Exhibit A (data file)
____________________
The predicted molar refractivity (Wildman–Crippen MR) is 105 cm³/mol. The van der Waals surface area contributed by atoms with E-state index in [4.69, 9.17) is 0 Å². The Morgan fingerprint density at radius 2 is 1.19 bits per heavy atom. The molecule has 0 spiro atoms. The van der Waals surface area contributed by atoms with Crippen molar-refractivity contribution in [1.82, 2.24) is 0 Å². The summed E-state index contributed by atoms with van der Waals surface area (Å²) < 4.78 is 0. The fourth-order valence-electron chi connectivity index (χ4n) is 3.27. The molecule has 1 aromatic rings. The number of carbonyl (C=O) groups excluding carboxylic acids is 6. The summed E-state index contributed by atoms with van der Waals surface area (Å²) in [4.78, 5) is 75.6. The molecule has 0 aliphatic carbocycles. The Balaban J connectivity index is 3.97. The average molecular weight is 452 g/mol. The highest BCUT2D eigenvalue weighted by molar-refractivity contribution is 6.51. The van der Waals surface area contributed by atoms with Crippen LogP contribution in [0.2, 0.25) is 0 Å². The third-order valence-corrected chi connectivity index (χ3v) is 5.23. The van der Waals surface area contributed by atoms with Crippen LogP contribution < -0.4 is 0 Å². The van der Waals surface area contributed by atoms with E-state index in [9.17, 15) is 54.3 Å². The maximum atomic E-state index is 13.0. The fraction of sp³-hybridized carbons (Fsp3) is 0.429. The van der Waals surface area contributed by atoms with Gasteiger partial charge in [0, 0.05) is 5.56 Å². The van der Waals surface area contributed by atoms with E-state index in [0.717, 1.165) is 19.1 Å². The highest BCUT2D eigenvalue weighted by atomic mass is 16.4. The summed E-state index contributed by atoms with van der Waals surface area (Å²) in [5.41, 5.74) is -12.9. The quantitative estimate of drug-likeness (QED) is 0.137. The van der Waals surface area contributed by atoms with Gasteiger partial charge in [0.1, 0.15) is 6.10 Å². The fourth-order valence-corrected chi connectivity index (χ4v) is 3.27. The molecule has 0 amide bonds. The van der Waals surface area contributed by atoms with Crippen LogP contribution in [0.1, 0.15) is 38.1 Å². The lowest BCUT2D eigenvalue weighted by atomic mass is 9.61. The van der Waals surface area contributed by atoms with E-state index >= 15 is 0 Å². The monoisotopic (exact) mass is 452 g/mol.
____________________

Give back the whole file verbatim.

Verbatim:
The predicted molar refractivity (Wildman–Crippen MR) is 105 cm³/mol. The van der Waals surface area contributed by atoms with E-state index in [4.69, 9.17) is 0 Å². The Morgan fingerprint density at radius 2 is 1.19 bits per heavy atom. The molecule has 0 spiro atoms. The van der Waals surface area contributed by atoms with Crippen molar-refractivity contribution in [1.82, 2.24) is 0 Å². The summed E-state index contributed by atoms with van der Waals surface area (Å²) < 4.78 is 0. The fourth-order valence-electron chi connectivity index (χ4n) is 3.27. The molecule has 1 aromatic rings. The number of carbonyl (C=O) groups excluding carboxylic acids is 6. The summed E-state index contributed by atoms with van der Waals surface area (Å²) in [4.78, 5) is 75.6. The molecule has 0 aliphatic carbocycles. The Balaban J connectivity index is 3.97. The average molecular weight is 452 g/mol. The highest BCUT2D eigenvalue weighted by molar-refractivity contribution is 6.51. The van der Waals surface area contributed by atoms with Crippen LogP contribution in [0.2, 0.25) is 0 Å². The third-order valence-corrected chi connectivity index (χ3v) is 5.23. The van der Waals surface area contributed by atoms with Crippen LogP contribution < -0.4 is 0 Å². The van der Waals surface area contributed by atoms with E-state index in [9.17, 15) is 54.3 Å². The maximum atomic E-state index is 13.0. The fraction of sp³-hybridized carbons (Fsp3) is 0.429. The van der Waals surface area contributed by atoms with Gasteiger partial charge in [0, 0.05) is 5.56 Å². The van der Waals surface area contributed by atoms with E-state index in [0.717, 1.165) is 19.1 Å². The highest BCUT2D eigenvalue weighted by atomic mass is 16.4. The summed E-state index contributed by atoms with van der Waals surface area (Å²) in [5.41, 5.74) is -12.9. The quantitative estimate of drug-likeness (QED) is 0.137. The van der Waals surface area contributed by atoms with Gasteiger partial charge in [0.1, 0.15) is 6.10 Å². The fourth-order valence-corrected chi connectivity index (χ4v) is 3.27. The molecule has 0 amide bonds. The van der Waals surface area contributed by atoms with Crippen LogP contribution in [0.1, 0.15) is 38.1 Å². The lowest BCUT2D eigenvalue weighted by atomic mass is 9.61. The van der Waals surface area contributed by atoms with E-state index >= 15 is 0 Å². The monoisotopic (exact) mass is 452 g/mol.